We all know the dangers of soaking up a little too much sun: sunburns, premature aging, and most frighteningly, skin cancer. Most parents I know, myself included, reach for sunny-day basics like hats, sunscreen, and lightweight clothes to help cover our children’s skin from UV rays but we often forget one really important thing: our children’s eyes.
Just like the painful sunburns we experience on our skin, UV light can cause temporary pain and discomfort when too much has been absorbed by the eyes. And, just like those sunburns on our skin, the absorption of UV light - which is cumulative - can cause serious and lasting eye damage, including diseases like cataracts, macular degeneration, and even melanomas. Yikes! And a sunburn on your cornea is exactly as fun as it sounds and feels rather like having sandpaper in your eye. Not fun...or safe.
Our little one’s eyes are more vulnerable to UV damage because the crystalline lens in children’s eyes is actually less capable of filtering UV rays than an adult’s eyes, and since most kids spend more time outdoors than adults our little ones receive about three times more UV ray dosage than we do each year. The World Health Organization estimates that 50% of lifetime UV exposure happens by age 18.
The good news is that we can protect our children’s eyes in much the same way we protect their skin!
Whether your child is big or small, wearing sunglasses with 100% UV protection is crucial to overall eye health. And with practice, wearing sunglasses will become second-nature.
Now, before you rush to the store and grab the first pair of adorable kiddo shades you see, be sure to consider these five things:
Whether a prescription lens or not, sunglasses should be 100% UV blocking - meaning they block both UVA and UVB rays - and are close-fitting with a wraparound style to help keep light out. Don’t let a dark lens fool you either - the intensity of the shade does not equal better protection. Look for the 100% UV Blocking sticker on the lens or tag.
There's no need to visit store after store to find the right sunglasses. You can find great 100% UV-blocking sunglasses in an assortment of styles at most Doctor of Optometry offices. They can also make specific recommendations to ensure your eyes are well-protected and fit you for your perfect pair. Talk about convenience!
Kids are far more likely to fall or run into something than the average adult (playground tumbles, am I right?), so finding a tough polycarbonate lens is important to avoid accidental damage from a broken lens. Polycarbonate lenses are up to 10 times more impact-resistant than standard plastic lenses, not to mention lighter than glass or standard plastic lenses, meaning our littles will be more comfortable. Further: look for “unbreakable” or flexible frames.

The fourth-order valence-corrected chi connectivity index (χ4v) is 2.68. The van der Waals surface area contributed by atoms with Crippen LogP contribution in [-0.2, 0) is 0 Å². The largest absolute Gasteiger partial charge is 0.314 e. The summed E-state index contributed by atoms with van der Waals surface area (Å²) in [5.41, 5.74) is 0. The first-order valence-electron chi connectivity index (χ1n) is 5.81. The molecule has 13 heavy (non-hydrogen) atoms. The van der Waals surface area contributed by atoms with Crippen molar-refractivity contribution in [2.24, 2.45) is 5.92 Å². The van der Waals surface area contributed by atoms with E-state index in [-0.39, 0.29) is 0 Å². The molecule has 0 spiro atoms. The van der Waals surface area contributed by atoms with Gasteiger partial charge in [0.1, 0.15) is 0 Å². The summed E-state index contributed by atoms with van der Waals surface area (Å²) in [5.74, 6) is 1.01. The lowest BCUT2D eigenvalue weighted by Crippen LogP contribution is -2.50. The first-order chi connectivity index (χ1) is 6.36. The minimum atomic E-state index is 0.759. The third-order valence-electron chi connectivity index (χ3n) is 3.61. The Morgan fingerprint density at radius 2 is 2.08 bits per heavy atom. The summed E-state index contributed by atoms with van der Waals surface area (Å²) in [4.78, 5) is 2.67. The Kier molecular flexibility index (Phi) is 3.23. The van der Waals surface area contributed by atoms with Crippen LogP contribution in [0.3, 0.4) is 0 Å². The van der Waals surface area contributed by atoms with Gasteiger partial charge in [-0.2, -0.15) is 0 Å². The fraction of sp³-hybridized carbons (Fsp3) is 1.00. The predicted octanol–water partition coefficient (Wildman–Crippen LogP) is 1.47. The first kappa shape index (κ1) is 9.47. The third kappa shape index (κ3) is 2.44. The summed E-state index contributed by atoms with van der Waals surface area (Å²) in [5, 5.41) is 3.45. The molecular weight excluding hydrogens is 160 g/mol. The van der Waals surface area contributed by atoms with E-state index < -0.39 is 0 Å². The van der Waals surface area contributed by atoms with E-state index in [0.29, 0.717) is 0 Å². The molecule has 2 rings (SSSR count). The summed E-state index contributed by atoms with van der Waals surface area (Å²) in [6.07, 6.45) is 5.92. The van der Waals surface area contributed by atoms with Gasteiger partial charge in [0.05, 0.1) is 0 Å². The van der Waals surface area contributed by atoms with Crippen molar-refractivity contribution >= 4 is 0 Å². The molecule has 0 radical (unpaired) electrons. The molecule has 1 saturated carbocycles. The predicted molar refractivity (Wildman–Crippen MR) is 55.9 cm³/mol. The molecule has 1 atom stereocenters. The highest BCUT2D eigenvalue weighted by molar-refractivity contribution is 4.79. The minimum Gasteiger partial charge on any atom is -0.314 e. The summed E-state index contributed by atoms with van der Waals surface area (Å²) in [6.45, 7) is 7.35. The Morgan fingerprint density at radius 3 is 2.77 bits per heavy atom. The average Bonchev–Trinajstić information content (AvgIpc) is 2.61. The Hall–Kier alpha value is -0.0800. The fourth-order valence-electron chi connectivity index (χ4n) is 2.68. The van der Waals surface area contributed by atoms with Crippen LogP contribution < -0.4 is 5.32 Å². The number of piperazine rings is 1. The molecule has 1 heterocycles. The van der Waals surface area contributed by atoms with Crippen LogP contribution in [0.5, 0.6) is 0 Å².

Spring Hinges that extend beyond 90 degrees help to keep the fit of the frame snug, decreasing the likelihood that your child’s sunglasses fall off or get damaged while playing. For even better staying power, consider an elastic band (or sport strap) - especially helpful for the really little ones.
If your child wears corrective lenses, your Doctor of Optometry will be able to prescribe and guide you when purchasing prescription sunglasses or clip-ons. If you have a teen who wears corrective contact lenses, be sure to ask about UV-blocking contact lenses to further protect their eyes.
Sure, we’re all hyper-aware of UV rays when we’re baring it all on the beach, but the reality is that MORE UV rays enter our eyes during the winter, since snow reflects up to 95% of sunlight. Make sure you’re vigilant about sunglasses (and sunscreen) year-round - even on less than super sunny days.
All kids (and adults) should wear sunglasses with 100% UV protection in addition to hats, lightweight clothing and sunscreen. Further, if you can avoid being in direct sunlight during peak hours (between 10 am and 4 pm) that’s even better.
My son loves to wear his hat, but getting him onto the sunglasses train was a lot harder. By letting him pick out Mom (and DOO) approved, 100% UV-blocking sunglasses that he thinks are cool, I’ve made sunglasses feel less like a chore and more like an extension of his superhero, super-cool style.
Your Doctor of Optometry can make specific recommendations for you, and your child, to ensure that you’re protecting your peepers with well-fitting sunglasses and the appropriate prescription (if needed). In addition, a comprehensive eye exam can identify early onset of eye-health conditions related to UV exposure that may not have any apparent symptoms.
Now stop reading, “shade" up, and get outside!
Did you know 75% of vision loss is preventable? It’s time to open your eyes to maintaining healthy vision.
Take a few minutes to scan these articles that will teach you everything you need to know about eye health.